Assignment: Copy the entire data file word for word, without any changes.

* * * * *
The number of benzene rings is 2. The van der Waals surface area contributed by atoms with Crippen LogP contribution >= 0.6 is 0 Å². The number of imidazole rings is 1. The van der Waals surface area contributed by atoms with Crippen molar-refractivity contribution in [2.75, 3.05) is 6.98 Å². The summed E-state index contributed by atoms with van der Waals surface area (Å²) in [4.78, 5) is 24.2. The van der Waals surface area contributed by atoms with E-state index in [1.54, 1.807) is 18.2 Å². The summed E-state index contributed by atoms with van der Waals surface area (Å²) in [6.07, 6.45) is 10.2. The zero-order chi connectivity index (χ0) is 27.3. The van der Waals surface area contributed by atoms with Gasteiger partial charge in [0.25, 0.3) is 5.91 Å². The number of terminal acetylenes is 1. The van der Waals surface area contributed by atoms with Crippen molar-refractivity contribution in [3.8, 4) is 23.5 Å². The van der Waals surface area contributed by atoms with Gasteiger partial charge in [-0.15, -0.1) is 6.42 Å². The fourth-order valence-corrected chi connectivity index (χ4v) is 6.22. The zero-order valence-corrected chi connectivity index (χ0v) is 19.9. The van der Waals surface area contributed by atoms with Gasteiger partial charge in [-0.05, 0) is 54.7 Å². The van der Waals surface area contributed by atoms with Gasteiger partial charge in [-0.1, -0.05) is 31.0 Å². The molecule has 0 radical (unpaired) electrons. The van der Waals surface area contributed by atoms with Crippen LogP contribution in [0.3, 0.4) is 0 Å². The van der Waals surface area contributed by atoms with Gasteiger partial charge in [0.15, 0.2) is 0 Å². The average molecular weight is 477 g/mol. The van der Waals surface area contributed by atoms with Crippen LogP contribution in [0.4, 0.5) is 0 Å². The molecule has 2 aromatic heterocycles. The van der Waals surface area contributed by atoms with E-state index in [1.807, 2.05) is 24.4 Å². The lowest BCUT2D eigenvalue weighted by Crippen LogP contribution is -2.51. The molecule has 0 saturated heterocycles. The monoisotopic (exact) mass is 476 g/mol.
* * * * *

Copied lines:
The number of benzene rings is 2. The van der Waals surface area contributed by atoms with Crippen LogP contribution >= 0.6 is 0 Å². The number of imidazole rings is 1. The van der Waals surface area contributed by atoms with Crippen molar-refractivity contribution in [2.75, 3.05) is 6.98 Å². The summed E-state index contributed by atoms with van der Waals surface area (Å²) in [4.78, 5) is 24.2. The van der Waals surface area contributed by atoms with E-state index in [1.54, 1.807) is 18.2 Å². The summed E-state index contributed by atoms with van der Waals surface area (Å²) in [6.07, 6.45) is 10.2. The zero-order chi connectivity index (χ0) is 27.3. The van der Waals surface area contributed by atoms with Gasteiger partial charge in [0.25, 0.3) is 5.91 Å². The number of terminal acetylenes is 1. The van der Waals surface area contributed by atoms with Crippen molar-refractivity contribution in [3.8, 4) is 23.5 Å². The van der Waals surface area contributed by atoms with Gasteiger partial charge in [-0.15, -0.1) is 6.42 Å². The fourth-order valence-corrected chi connectivity index (χ4v) is 6.22. The zero-order valence-corrected chi connectivity index (χ0v) is 19.9. The van der Waals surface area contributed by atoms with Gasteiger partial charge in [-0.05, 0) is 54.7 Å². The van der Waals surface area contributed by atoms with Gasteiger partial charge in [-0.1, -0.05) is 31.0 Å². The molecule has 0 radical (unpaired) electrons. The van der Waals surface area contributed by atoms with Crippen LogP contribution in [0.3, 0.4) is 0 Å². The van der Waals surface area contributed by atoms with Gasteiger partial charge in [0.15, 0.2) is 0 Å². The average molecular weight is 477 g/mol. The van der Waals surface area contributed by atoms with Crippen LogP contribution in [0.4, 0.5) is 0 Å². The molecule has 2 aromatic heterocycles. The van der Waals surface area contributed by atoms with E-state index in [1.807, 2.05) is 24.4 Å². The lowest BCUT2D eigenvalue weighted by Crippen LogP contribution is -2.51. The molecule has 0 saturated heterocycles. The monoisotopic (exact) mass is 476 g/mol.